With this partnership, ADM invested an undisclosed amount into Brightseed's AI Forager technology, which discovers bioactives in plants and decodes the molecular interactions between dietary plants and gut microbes and how they improve health. Additionally, Brightseed now has access to ADM's microbe library, which will assist in discovering synbiotics.
This partnership goes beyond a simple research partnership, Elizondo said. The two companies aim to launch functional ingredients for foods, beverages and dietary supplements by 2025. Brightseed has already released Brightseed Bio 01, a powder dietary fiber sourced from hemp hulls for functional food and beverage applications, using the Forager platform.
“We're really focused on being commercially oriented, so it's not just like a research collaboration. We have line-of-sight to products here. And the next frontier, the next generation of microbiome-oriented products are synbiotics, and that's what we're focused on.”
The next big thing in gut health: Synbiotics
While probiotics and prebiotics have been all the rage in gut health, the two in the right proportions create synbiotics that can offer important gut health benefits, Elizondo explained.
“There is a really important transformation [that] happens when you connect the right bug and the right kind of plant stuff, and that is a synergy that creates the health-beneficial effect," Elizondo said. "The bug without the right plant doesn't give you the benefit... But if you combine them, it is that synergy that gives you the health benefit.”
For example, flaxseeds are high in Omega 3s and also have "very long fiber, and that kind of fiber actually cannot be digested" on its own, Elizondo explained. However, "if it [meets] a specific bug in the microbiome, then that fiber gets basically broken up into pieces," which are absorbed into the body to "provide ... anti-inflammatory heart health benefits," she said.
Unlocking the “dark matter of the plant kingdom” with AI
When it comes to finding bioactives in plants and these synergies, scientists only know a small fraction of the molecules that occur in nature, Elizondo pointed out.
“More than 99% of the molecules that are in nature are still to be known by science, and ... it's called the dark matter of the plant kingdom.”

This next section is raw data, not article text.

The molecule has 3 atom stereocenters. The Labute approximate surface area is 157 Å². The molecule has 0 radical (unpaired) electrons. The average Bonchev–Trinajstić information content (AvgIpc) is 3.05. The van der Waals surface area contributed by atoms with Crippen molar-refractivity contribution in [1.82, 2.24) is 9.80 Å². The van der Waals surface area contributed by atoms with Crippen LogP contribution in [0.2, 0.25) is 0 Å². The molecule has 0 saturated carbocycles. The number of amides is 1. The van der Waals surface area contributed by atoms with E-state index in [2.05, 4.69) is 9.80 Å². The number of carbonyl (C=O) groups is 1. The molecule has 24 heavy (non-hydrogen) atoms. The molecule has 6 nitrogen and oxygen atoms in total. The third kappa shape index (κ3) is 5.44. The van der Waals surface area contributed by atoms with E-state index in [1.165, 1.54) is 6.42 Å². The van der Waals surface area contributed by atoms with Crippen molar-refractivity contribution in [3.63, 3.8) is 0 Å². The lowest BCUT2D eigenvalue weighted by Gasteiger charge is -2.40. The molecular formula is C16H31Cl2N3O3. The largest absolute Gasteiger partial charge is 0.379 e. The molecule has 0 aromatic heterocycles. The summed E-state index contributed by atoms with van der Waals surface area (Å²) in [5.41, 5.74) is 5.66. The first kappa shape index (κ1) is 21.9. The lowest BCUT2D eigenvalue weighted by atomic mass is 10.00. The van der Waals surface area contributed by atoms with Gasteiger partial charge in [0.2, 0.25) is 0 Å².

The Forager system uses "a combination of AI and actual physical processes" to find these bioactive compounds, Elizondo said. The platform can “predict where we can find [bioactive], and what effects they have in our bodies when we ingest them, and then ... we validate all of that,” she said.
As part of the physical process, Brightseed uses Orbitrap Mass Spectrometry to find “untargeted information” on the molecular composition of plant samples, as opposed to traditional gas chromatography mass spectrometry (GC-MS) that only searches for targeted metabolomics (i.e., it can determine if a known compound is in the sample being analyzed).
“We don't know what we don't know, and this kind of search will help us get into the dark matter of the plant kingdom,” she added.
From there, Brightseed puts “computational machine learning predictive analytics over that” to “see what compounds are in there,” Elizondo said. “This is the very first step to understand which of these compounds are actually bioactive for the human body,” she added.
To validate whether a compound actually has a benefit to gut health, Brightseed curates biomedical literature and “[trains] the algorithms on pattern recognition,” and “with every validation of that our algorithms get smarter and faster,” Elizondo said.
While she noted the process of finding bioactives is “not always perfect,” it’s “better than either a random walk or any other predictive kind of approaches."